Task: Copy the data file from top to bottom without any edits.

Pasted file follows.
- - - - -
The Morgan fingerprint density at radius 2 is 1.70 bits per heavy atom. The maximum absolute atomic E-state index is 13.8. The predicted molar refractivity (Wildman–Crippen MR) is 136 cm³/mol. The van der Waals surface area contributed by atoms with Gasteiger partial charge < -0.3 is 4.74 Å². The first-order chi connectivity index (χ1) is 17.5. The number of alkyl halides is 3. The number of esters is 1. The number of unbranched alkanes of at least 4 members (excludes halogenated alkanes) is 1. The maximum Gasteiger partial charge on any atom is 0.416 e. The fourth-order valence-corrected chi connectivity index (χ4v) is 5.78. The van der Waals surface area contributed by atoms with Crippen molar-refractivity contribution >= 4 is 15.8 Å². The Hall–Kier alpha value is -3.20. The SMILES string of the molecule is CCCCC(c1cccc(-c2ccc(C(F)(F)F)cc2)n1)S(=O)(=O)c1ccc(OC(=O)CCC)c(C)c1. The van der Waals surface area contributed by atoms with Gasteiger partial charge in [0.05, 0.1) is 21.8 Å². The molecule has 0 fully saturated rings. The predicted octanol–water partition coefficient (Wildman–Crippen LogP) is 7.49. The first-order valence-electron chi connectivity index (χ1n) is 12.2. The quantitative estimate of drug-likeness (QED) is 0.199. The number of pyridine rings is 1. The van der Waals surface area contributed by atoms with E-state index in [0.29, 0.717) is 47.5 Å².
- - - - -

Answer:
The Morgan fingerprint density at radius 2 is 1.70 bits per heavy atom. The maximum absolute atomic E-state index is 13.8. The predicted molar refractivity (Wildman–Crippen MR) is 136 cm³/mol. The van der Waals surface area contributed by atoms with Gasteiger partial charge < -0.3 is 4.74 Å². The first-order chi connectivity index (χ1) is 17.5. The number of alkyl halides is 3. The number of esters is 1. The number of unbranched alkanes of at least 4 members (excludes halogenated alkanes) is 1. The maximum Gasteiger partial charge on any atom is 0.416 e. The fourth-order valence-corrected chi connectivity index (χ4v) is 5.78. The van der Waals surface area contributed by atoms with Crippen molar-refractivity contribution >= 4 is 15.8 Å². The Hall–Kier alpha value is -3.20. The SMILES string of the molecule is CCCCC(c1cccc(-c2ccc(C(F)(F)F)cc2)n1)S(=O)(=O)c1ccc(OC(=O)CCC)c(C)c1. The van der Waals surface area contributed by atoms with Gasteiger partial charge in [0.05, 0.1) is 21.8 Å². The molecule has 0 fully saturated rings. The predicted octanol–water partition coefficient (Wildman–Crippen LogP) is 7.49. The first-order valence-electron chi connectivity index (χ1n) is 12.2. The quantitative estimate of drug-likeness (QED) is 0.199. The number of pyridine rings is 1. The van der Waals surface area contributed by atoms with E-state index in [0.29, 0.717) is 47.5 Å².